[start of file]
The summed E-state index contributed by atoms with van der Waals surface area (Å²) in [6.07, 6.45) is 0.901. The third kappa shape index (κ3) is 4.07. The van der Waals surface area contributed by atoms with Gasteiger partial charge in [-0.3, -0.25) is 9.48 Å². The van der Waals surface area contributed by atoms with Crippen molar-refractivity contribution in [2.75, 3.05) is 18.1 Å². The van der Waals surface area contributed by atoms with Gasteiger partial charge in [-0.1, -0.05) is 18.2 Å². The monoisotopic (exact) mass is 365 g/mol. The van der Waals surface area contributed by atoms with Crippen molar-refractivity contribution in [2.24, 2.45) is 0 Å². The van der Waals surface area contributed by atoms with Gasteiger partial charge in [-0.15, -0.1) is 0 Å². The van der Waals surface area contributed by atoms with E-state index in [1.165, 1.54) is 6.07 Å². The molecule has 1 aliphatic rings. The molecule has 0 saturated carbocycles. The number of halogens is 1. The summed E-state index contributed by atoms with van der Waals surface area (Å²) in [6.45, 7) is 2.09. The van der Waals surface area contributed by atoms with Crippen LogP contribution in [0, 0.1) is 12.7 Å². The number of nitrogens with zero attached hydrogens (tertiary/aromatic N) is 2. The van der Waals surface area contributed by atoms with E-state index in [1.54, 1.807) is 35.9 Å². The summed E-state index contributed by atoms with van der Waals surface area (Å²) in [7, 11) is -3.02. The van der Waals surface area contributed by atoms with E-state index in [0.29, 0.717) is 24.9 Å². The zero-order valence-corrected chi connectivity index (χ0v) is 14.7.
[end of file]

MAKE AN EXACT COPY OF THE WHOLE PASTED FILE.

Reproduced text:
The summed E-state index contributed by atoms with van der Waals surface area (Å²) in [6.07, 6.45) is 0.901. The third kappa shape index (κ3) is 4.07. The van der Waals surface area contributed by atoms with Gasteiger partial charge in [-0.3, -0.25) is 9.48 Å². The van der Waals surface area contributed by atoms with Crippen molar-refractivity contribution in [2.75, 3.05) is 18.1 Å². The van der Waals surface area contributed by atoms with Gasteiger partial charge in [-0.1, -0.05) is 18.2 Å². The monoisotopic (exact) mass is 365 g/mol. The van der Waals surface area contributed by atoms with Crippen molar-refractivity contribution in [2.24, 2.45) is 0 Å². The van der Waals surface area contributed by atoms with Gasteiger partial charge in [-0.15, -0.1) is 0 Å². The van der Waals surface area contributed by atoms with E-state index in [1.165, 1.54) is 6.07 Å². The molecule has 1 aliphatic rings. The molecule has 0 saturated carbocycles. The number of halogens is 1. The summed E-state index contributed by atoms with van der Waals surface area (Å²) in [6.45, 7) is 2.09. The van der Waals surface area contributed by atoms with Crippen LogP contribution in [0, 0.1) is 12.7 Å². The number of nitrogens with zero attached hydrogens (tertiary/aromatic N) is 2. The van der Waals surface area contributed by atoms with E-state index in [1.54, 1.807) is 35.9 Å². The summed E-state index contributed by atoms with van der Waals surface area (Å²) in [7, 11) is -3.02. The van der Waals surface area contributed by atoms with E-state index in [0.29, 0.717) is 24.9 Å². The zero-order valence-corrected chi connectivity index (χ0v) is 14.7.